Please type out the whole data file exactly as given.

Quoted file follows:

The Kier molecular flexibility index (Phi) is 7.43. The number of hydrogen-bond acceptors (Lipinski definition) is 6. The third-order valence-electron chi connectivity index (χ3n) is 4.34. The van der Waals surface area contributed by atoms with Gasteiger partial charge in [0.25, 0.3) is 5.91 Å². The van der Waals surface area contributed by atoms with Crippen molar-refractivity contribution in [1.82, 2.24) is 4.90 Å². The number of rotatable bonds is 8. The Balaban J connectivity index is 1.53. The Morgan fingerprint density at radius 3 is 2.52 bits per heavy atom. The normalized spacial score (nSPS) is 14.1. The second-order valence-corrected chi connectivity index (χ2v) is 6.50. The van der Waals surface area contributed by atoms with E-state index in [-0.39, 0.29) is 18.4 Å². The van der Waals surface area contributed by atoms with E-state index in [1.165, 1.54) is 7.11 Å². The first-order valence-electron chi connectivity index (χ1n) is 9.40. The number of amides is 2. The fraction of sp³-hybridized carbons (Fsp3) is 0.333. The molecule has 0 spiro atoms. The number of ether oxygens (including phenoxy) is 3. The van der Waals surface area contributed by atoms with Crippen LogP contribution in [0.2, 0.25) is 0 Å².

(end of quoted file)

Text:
The Kier molecular flexibility index (Phi) is 7.43. The number of hydrogen-bond acceptors (Lipinski definition) is 6. The third-order valence-electron chi connectivity index (χ3n) is 4.34. The van der Waals surface area contributed by atoms with Gasteiger partial charge in [0.25, 0.3) is 5.91 Å². The van der Waals surface area contributed by atoms with Crippen molar-refractivity contribution in [1.82, 2.24) is 4.90 Å². The number of rotatable bonds is 8. The Balaban J connectivity index is 1.53. The Morgan fingerprint density at radius 3 is 2.52 bits per heavy atom. The normalized spacial score (nSPS) is 14.1. The second-order valence-corrected chi connectivity index (χ2v) is 6.50. The van der Waals surface area contributed by atoms with E-state index in [-0.39, 0.29) is 18.4 Å². The van der Waals surface area contributed by atoms with E-state index in [1.165, 1.54) is 7.11 Å². The first-order valence-electron chi connectivity index (χ1n) is 9.40. The number of amides is 2. The fraction of sp³-hybridized carbons (Fsp3) is 0.333. The molecule has 0 spiro atoms. The number of ether oxygens (including phenoxy) is 3. The van der Waals surface area contributed by atoms with Crippen LogP contribution in [0.2, 0.25) is 0 Å².